Duncan Booth wrote:
Surely if you have a cycle what you want to do is to pick just *one* of the objects in the cycle and break the link which makes it participate in the cycle. That should be sufficient to cause the rest of the cycle to collapse with __del__ methods being called from the normal refcounting mechanism.
So something like this:
for obj in cycle: if hasattr(obj, "__breakcycle__"): obj.__breakcycle__() break
Every object which knows it can participate in a cycle then has the option of defining a method which it can use to tear down the cycle. e.g. by releasing the resource and then deleting all of its attributes, but no guarantees are made over which obj has this method called. An object with a __breakcycle__ method would have to be extra careful as its methods could still be called after it has broken the cycle, but it does mean that the responsibilities are in the right place (i.e. defining the method implies taking that into account).
Unfortunately, there's two problems with that idea: a. it's broken, since we now have a partially torn down object at the tail end of our former cycle. What happens if the penultimate object's finaliser tries to access that broken one? b.it doesn't actually help in the case of generators (which are the ones causing all the grief). The generator object itself (which implements the __del__ method) knows nothing about what caused the cycle (the cycle is going to be due to the Python code in the body of the generator).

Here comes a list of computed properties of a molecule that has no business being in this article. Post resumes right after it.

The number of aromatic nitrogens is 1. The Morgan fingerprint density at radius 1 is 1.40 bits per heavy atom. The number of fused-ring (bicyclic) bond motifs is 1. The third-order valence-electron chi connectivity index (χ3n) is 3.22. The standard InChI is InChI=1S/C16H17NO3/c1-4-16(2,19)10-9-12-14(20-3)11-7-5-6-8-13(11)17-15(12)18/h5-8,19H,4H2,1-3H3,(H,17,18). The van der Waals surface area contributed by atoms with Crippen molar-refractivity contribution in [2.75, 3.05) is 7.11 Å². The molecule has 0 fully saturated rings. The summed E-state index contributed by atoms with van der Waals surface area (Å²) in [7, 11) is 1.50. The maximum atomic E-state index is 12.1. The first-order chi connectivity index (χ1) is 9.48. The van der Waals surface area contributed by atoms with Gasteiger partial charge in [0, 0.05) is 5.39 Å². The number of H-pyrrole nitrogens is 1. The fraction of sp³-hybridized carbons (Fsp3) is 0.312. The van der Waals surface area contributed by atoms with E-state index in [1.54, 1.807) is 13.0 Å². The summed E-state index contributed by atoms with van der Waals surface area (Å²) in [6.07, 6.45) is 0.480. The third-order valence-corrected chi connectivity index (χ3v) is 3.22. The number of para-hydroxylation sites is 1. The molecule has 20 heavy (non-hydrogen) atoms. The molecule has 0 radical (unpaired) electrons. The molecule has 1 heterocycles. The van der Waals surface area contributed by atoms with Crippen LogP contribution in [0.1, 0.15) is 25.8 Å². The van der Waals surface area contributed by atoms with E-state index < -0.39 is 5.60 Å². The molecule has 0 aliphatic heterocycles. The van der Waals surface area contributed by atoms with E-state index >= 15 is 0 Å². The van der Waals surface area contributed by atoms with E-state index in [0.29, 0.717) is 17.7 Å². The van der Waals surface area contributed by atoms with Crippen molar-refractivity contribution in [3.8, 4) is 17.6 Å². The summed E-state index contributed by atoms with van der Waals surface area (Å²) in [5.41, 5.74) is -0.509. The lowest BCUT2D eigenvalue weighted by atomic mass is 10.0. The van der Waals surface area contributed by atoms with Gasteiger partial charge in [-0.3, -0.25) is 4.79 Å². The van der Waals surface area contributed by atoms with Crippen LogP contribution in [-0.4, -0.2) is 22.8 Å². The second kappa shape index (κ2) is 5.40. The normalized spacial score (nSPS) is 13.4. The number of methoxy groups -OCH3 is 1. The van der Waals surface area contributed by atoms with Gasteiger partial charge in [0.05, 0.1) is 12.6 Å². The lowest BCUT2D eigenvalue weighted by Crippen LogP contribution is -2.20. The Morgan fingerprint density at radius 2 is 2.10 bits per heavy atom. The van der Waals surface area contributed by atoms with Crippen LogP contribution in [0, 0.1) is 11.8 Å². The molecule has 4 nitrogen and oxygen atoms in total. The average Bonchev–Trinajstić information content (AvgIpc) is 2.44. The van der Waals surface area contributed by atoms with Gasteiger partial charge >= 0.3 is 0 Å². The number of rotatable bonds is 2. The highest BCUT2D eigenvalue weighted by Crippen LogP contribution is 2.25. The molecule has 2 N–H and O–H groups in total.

As PJE posted the other day, the problem is that the GC assumes that because the *type* has a __del__ method, the *instance* needs finalisation. And for objects with an explicit close method (like generators), context management semantics (like generator-based context managers), or the ability to be finalised in the normal course of events (like generator-iterators), most instances *don't* need finalisation, as they'll have already been finalised in the normal course of events.
Generators are even more special, in that they only require finalisation in the first place if they're stopped on a yield statement inside a try-finally block.
A simple Boolean attribute (e.g. __finalized__) should be enough. If the type has a __del__ method, then the GC would check the __finalized__ attribute. If it's both present and true, the GC can ignore the finaliser on that instance (i.e. never invokes it, and doesn't treat cycles as uncollectable because of it)
I don't know the GC well enough to know how hard that would be to implement, but I suspect we need to do it (or something like it) if PEP 342 isn't going to cause annoying memory leaks in real applications.